• Due to the fact that the speed of sound varies with temperature by approximately 0.17% for every degree Celsius, the distances that are estimated are subject to distortion. 
  • Even while the vast majority of sensors have compensating mechanisms and internal temperature sensors built in, there are still some limits, particularly in environments where conditions are constantly shifting.
  • During the installation and commissioning of the ultrasonic level transmitter in process industries, our team enabled the internal temperature sensors with compensation mechanisms parameter in the ultrasonic level sensor. We then verified the function of the ultrasonic level sensor with different environmental temperatures and compared the actual levels of the substance being measured.


  • At ambient temperature, the effect of humidity on the speed of sound is insignificant; however, this effect becomes significant at higher temperatures. 
  • An increase in humidity will change the composition of the air, which will in turn impact the molecular weight of the air and, as a result, the speed of sound. Because of this, the accuracy may be affected negatively under certain environmental conditions.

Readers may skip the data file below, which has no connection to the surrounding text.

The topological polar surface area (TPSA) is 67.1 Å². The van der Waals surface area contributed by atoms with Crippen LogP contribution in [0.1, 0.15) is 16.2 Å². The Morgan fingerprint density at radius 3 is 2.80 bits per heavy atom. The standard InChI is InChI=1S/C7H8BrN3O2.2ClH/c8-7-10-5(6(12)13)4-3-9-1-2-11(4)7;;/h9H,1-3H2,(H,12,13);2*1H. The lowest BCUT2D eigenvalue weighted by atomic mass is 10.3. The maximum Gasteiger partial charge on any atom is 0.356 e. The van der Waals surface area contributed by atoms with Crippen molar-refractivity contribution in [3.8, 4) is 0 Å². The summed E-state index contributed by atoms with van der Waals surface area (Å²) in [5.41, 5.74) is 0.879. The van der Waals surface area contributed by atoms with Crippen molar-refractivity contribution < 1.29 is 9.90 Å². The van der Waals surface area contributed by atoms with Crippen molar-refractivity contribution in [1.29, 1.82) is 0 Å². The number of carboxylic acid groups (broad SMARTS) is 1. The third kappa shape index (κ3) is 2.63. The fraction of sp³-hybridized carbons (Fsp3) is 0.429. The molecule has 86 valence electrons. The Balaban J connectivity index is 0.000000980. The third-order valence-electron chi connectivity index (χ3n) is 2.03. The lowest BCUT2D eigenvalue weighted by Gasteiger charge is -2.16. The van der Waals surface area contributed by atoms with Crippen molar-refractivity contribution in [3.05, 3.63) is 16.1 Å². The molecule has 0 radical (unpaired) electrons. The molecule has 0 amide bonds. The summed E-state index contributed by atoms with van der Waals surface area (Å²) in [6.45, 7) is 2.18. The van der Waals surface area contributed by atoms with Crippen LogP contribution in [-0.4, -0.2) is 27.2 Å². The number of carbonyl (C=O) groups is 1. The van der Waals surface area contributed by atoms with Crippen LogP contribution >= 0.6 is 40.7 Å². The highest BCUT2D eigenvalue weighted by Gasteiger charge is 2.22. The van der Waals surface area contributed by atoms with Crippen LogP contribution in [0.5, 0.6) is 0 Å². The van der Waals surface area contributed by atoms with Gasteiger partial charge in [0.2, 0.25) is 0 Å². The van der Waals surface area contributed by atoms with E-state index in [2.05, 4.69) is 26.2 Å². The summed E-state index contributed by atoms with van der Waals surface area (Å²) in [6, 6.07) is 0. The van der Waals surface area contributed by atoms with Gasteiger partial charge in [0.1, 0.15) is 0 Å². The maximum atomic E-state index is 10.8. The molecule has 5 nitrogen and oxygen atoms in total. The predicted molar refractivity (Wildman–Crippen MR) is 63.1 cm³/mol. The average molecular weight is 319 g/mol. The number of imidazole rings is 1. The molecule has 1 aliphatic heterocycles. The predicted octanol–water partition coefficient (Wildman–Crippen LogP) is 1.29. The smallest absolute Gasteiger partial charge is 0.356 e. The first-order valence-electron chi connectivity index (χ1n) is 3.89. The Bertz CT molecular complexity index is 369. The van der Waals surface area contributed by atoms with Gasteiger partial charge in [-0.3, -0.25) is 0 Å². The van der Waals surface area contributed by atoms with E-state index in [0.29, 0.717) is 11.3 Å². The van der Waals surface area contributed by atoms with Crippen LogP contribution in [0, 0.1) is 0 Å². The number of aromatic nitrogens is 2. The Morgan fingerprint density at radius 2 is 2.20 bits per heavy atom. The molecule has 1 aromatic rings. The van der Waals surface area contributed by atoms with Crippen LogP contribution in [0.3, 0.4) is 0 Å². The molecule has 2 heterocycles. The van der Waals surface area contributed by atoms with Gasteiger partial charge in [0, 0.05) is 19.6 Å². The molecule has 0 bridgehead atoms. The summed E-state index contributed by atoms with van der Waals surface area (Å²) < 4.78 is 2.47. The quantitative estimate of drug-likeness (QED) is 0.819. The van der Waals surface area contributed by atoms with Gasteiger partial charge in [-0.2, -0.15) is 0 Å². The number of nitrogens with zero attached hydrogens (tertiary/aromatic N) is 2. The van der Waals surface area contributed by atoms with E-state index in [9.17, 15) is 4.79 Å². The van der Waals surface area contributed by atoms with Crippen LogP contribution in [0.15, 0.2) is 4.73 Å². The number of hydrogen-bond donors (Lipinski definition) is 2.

Air Pressure

  • Although changes in air pressure have only a minor impact on the speed of sound at a given point, the speed of sound does drop significantly with increasing altitude. The variations in the atmosphere continue to be insignificant, which guarantees steady readings in applicable circumstances.

Air Currents and External Disturbances

  • Stormy weather with strong winds, air currents, or hurricanes can disrupt ultrasonic measurements, causing a loss of signal. 
  • Additionally, hot objects generating air turbulence may deflect ultrasound, leading to unstable readings.

Paint Mist and External Noise

  • Paint mist has no discernible impact on ultrasonic sensor operation, but settling on transducer surfaces should be avoided.